The ALJ then relied upon Lentz and concluded that, without more, the existence of the sole remaining position could not constitute suitable alternate employment. Suderman appealed to the BRB, which, in a decision and order dated April 26, 1990, affirmed the ALJ's decision, holding that the ALJ's reliance upon Lentz was proper.

We review decisions of the BRB for errors of law and adhere to the substantial evidence standard that governs the BRB's review of the ALJ's factual determinations. Odom Constr. Co. v. DOL, 622 F.2d 110, 115 (5th Cir. 1980), cert. denied, 450 U.S. 966, 101 S. Ct. 1482, 67 L. Ed. 2d 614 (1981); Diamond M. Drilling Co. v. Marshall, 577 F.2d 1003, 1005 (5th Cir. 1978). Thus, the BRB's decision must be affirmed if it correctly concluded that the ALJ's findings are supported by substantial evidence and are in accordance with the law. O'Keeffe v. Smith, Hinchman & Grylls Assocs., Inc., 380 U.S. 359, 362-63, 85 S. Ct. 1012, 1014-15, 13 L. Ed. 2d 895 (1965).

The employers in these two cases claim that the ALJ and the BRB applied the wrong legal standard in holding that they, as employers, did not establish the availability of suitable alternative employment. They maintain that by presenting evidence of the availability of one specific job, along with more general information concerning other existing jobs that each claimant is qualified to hold, they should be able to rebut the claimants' prima facie case of total disability.

In P & M Crane, the vocational rehabilitation expert employed by the employer found one specific job suitable for Hayes, and he had general information on a number of possible other jobs available in the area. In Suderman, the employer's expert had information on only one specific job. Although he claimed that Green was eligible to obtain various types of minimum wage jobs, the expert did not specify whether such jobs were available in the local community.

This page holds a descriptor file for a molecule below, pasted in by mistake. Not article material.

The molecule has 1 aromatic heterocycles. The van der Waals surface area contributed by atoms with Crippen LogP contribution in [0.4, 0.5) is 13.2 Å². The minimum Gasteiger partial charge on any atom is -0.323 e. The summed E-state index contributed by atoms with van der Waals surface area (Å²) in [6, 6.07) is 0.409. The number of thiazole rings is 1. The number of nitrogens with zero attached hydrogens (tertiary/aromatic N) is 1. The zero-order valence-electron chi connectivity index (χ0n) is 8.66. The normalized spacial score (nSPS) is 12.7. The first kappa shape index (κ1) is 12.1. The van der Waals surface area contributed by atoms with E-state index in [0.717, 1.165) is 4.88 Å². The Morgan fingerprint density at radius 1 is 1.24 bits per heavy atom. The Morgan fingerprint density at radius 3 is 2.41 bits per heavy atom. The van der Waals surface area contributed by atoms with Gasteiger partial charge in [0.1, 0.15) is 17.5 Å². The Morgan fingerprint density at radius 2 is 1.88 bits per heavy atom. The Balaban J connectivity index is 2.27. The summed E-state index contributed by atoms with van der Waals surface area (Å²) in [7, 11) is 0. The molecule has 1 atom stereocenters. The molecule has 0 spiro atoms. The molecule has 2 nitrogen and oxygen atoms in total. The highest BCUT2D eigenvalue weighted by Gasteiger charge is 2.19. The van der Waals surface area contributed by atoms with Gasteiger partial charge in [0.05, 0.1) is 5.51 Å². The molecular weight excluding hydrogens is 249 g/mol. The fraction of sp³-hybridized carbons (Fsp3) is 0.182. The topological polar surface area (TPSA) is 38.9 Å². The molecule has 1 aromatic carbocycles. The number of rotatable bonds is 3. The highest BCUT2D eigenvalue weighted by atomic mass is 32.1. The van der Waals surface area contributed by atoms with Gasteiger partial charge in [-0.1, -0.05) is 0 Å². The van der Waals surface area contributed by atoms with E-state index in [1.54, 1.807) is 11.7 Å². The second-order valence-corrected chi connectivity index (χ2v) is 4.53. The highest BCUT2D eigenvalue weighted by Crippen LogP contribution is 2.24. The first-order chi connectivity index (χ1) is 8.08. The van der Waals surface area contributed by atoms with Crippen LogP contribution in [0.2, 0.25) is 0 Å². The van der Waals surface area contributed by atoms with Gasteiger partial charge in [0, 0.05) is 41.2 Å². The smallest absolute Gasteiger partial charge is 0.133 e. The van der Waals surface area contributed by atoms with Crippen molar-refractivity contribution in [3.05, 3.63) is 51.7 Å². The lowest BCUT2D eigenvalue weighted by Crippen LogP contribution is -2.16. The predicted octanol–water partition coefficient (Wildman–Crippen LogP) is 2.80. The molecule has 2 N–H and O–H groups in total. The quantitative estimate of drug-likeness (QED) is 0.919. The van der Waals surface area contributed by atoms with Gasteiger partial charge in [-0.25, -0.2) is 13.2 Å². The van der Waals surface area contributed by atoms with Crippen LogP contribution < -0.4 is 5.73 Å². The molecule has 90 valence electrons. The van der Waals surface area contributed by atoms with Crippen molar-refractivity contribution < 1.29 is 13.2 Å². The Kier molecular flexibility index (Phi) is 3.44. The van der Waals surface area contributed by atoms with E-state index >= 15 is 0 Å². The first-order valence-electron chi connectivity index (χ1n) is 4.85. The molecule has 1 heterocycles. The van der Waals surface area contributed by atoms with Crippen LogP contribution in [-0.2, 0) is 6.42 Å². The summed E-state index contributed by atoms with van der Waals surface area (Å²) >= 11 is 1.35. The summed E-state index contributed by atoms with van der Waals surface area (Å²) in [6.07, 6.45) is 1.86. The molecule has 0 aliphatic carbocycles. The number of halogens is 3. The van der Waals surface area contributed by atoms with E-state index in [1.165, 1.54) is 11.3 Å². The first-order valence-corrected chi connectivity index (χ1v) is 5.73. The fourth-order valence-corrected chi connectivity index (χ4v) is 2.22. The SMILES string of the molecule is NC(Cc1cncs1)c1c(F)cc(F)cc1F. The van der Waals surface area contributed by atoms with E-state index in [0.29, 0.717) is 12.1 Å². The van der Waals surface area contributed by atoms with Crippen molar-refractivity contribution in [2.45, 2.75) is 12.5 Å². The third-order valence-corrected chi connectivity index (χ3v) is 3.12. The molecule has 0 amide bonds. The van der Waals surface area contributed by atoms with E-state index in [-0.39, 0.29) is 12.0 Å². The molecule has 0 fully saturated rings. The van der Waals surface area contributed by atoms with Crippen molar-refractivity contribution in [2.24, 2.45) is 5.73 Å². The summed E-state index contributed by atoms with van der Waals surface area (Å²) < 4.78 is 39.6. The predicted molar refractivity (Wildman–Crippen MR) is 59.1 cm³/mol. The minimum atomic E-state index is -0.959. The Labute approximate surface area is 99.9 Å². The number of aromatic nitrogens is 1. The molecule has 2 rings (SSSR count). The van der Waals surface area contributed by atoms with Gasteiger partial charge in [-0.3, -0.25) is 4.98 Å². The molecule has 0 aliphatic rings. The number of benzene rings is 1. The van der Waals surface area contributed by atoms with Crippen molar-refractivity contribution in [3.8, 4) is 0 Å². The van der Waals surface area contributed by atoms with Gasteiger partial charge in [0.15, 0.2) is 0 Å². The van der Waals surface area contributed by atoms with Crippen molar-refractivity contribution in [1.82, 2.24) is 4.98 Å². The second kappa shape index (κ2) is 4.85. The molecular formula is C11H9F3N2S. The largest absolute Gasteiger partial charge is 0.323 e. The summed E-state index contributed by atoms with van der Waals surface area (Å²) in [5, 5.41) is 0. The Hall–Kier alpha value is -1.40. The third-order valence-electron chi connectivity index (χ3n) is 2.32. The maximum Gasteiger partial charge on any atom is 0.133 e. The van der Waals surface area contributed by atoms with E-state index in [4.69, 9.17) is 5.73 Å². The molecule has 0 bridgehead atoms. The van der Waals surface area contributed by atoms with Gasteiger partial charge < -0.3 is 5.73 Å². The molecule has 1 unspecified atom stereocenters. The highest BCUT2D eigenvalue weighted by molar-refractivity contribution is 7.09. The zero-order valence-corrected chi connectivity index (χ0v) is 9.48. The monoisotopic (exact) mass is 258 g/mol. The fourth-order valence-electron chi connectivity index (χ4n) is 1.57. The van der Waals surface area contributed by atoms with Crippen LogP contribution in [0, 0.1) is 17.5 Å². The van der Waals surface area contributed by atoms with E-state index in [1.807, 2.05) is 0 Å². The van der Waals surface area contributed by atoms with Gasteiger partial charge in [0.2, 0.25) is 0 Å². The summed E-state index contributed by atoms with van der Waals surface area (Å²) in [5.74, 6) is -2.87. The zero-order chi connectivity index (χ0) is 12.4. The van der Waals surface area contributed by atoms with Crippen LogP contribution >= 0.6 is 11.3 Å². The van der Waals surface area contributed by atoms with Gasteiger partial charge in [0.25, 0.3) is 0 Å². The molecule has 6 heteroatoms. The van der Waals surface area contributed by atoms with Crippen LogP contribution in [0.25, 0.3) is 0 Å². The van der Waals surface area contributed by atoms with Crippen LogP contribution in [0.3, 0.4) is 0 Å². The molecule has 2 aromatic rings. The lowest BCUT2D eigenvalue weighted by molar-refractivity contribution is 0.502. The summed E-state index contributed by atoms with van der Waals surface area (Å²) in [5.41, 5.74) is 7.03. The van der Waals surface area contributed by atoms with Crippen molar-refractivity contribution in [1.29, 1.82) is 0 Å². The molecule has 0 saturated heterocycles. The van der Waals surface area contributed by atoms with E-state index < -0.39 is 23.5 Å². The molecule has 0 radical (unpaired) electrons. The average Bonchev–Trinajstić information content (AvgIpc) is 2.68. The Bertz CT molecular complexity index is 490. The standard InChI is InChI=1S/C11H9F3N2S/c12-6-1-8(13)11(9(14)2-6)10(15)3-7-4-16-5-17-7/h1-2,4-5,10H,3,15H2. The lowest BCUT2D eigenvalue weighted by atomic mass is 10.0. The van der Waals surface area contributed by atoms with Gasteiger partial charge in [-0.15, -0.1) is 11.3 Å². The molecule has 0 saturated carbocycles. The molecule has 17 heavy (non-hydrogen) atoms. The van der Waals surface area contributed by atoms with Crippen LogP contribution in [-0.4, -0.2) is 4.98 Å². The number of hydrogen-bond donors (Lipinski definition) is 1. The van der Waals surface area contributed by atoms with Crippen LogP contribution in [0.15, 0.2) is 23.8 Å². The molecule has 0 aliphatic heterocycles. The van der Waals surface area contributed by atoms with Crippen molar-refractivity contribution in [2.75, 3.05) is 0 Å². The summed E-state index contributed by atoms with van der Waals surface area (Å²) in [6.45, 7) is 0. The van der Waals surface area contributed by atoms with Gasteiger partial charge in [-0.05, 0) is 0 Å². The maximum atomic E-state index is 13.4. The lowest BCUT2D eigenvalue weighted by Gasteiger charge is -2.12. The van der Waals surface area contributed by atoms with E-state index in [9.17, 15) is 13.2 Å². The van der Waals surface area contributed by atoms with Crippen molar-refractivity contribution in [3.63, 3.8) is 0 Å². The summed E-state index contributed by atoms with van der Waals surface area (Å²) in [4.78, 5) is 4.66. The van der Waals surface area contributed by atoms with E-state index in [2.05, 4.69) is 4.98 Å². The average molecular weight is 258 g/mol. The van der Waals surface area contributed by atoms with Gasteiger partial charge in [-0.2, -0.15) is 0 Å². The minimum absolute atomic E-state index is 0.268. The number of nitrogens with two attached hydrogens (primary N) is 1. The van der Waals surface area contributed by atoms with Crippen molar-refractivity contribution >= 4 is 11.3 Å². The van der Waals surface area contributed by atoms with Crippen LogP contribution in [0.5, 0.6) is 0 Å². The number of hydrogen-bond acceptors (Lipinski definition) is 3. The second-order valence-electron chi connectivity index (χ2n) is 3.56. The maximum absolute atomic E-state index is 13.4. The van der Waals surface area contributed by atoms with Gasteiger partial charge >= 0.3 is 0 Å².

Both employers believe that the higher standard advocated by the BRB and by the Fourth Circuit in Lentz is simply a restatement of the theory embraced by the Ninth Circuit in Bumble Bee Seafoods. Such a standard, they contend, violates Turner because it would force employers to become employment agencies and would require them to hire vocational rehabilitation experts to conduct numerous labor market studies and interviews.

The employers further maintain that such a hightened standard would require them not only to find suitable employment for their injured employees, but also to search for bona fide offers for them, a task that, they maintain, would be difficult to achieve. In the employers' opinions, this standard places too much of the job-search burden upon them and fails to penalize many injured employees who, they believe, simply do not wish to search for new jobs.8